We might not even be aware we are holding it, waiting for a call, a text, an email. Or perhaps we’ve fallen even deeper into the trap: we’re poised to make our minute-by-minute check on Facebook or Instragram. Just to see if another person has liked the comment or picture we posted earlier.
What exactly are we teaching our children when we treat our phones as another limb?
Perhaps that it is, in fact, as important as a limb. In other words, that it is indispensible and we are completely dependent upon it for optimum living. At best, that we are somehow handicapped when we are without it.
But today’s parents face a dilemma original to their generation: they have no role model to show them how to achieve the balance between using our phones as a valuable tool for day-to-day living, or as a demigod – the wise one who can answer all our questions (I’m talking to you, Siri) and satisfy most of our human needs.
Ours is the first generation of parents to face technology on this scale and permeating our days to this degree. Sure, every generation experiences something which is utterly new to humanity. Not having to face a world war is something I am thankful for. The rise of the smart phone is a big enough challenge for me and my generation.
I don’t think I’m saying anything very original in that either. Plenty has been written already on the problem. I choose to approach the subject as one such parent. This is my mea culpa as smart-phone-as-fifth-limb user. But it’s a habit I sincerely wish to break. As a certain heroic individual once said, “For what I want to do, I do not do, but what I hate, I do.”
It’s an uncomfortable feeling, tuning back into the present after a dip into virtual reality, to see my three-year-old son standing at my feet, gazing up into my face. That’s when I register, five seconds too slow (which is thirty minutes in child-time), that he has asked me something: “We go and see our friends?”
His eyes, so pure and penetrating, have me flinging the phone somewhere out of sight…for a time. And then compensating by paying him extra zealous attention for a few minutes.
Here’s the rub, though. Speaking as a mother, I find the phone a great way to zone out from the chaos for a moment. A moment to breathe and to feel connected to something outside my four walls.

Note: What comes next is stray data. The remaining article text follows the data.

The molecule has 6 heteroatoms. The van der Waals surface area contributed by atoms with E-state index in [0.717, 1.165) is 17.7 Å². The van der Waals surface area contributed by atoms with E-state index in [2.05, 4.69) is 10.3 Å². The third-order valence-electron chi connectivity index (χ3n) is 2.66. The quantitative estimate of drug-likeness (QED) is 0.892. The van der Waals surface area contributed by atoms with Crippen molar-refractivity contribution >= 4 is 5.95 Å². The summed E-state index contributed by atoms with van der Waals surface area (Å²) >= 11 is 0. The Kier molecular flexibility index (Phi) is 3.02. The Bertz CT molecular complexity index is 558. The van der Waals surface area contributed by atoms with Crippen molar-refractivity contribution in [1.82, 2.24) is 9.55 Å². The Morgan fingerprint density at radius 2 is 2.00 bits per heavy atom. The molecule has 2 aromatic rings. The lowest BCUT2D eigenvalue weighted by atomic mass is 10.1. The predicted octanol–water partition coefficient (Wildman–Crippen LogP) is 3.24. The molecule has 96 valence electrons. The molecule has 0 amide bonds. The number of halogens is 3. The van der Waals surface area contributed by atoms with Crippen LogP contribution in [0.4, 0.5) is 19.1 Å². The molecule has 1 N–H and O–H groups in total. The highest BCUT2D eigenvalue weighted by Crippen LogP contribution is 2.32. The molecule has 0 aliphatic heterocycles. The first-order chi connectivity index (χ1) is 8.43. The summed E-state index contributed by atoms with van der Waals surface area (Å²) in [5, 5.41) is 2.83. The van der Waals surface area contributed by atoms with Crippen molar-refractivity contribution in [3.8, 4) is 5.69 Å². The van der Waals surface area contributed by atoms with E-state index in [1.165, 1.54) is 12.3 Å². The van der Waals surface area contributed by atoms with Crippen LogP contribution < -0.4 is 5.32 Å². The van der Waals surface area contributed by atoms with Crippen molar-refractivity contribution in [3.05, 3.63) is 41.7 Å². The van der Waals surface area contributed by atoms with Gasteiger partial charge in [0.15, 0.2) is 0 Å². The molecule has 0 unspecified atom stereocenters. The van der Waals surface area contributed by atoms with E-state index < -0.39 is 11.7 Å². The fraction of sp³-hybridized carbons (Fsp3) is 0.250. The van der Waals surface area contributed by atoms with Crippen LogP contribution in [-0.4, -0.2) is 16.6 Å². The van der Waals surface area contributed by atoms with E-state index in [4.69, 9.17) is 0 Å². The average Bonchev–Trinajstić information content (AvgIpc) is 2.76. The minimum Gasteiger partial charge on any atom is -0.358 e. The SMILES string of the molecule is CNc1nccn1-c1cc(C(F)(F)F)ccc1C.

But that’s a trap, too, isn’t it? Nothing beats real human contact for connection, and if we meet our need for moral support and communal feeling by social media, doesn’t it dampen our incentive to actually “go and see some friends”? Yes, I’m talking extremes. Of course we see our friends -- I’m not rearing another E.T. – but I am trying to pinpoint the subtlety of the issue.
Don’t get me wrong, I think phones are great. As a means of contact, a source of information, and even, in moments, as a way of taking a break from the incessant demands of family life, the smartphone is the best thing since sliced bread!
But knowing how to use a phone well requires of me not only a clear idea of what’s appropriate usage. More importantly, it requires a huge amount of self-discipline to implement those self-set boundaries. Tough gig; as if parents didn’t have enough to worry about. But the cliché holds: are you in control of the phone or is it in control of you? They can be extremely addictive.
What do I propose? Well, I’m afraid I’m going to disappoint. I studied philosophy, and all I’ve been schooled in is how to ask the questions. Perhaps, very feebly, I can murmur something about total phone-free zones like the bedroom, or total phone-off moments, like Saturday morning and after 8 p.m.
I must admit that when it comes to day-to-day usage I am more at a loss. But it is something that is rapidly climbing my priority list to address, because it is with increasing gusto that my children try to scale my body and throw tantrums when they see the phone “out”.
What’s really unnerving about it is that they are not vying for my attention. They just want the beast for themselves.
Veronika Winkels is a freelance writer who lives in Melbourne and is married with two young children. She recently completed a thesis on the philosophy of science.
[This MercatorNet article was republished with permission.]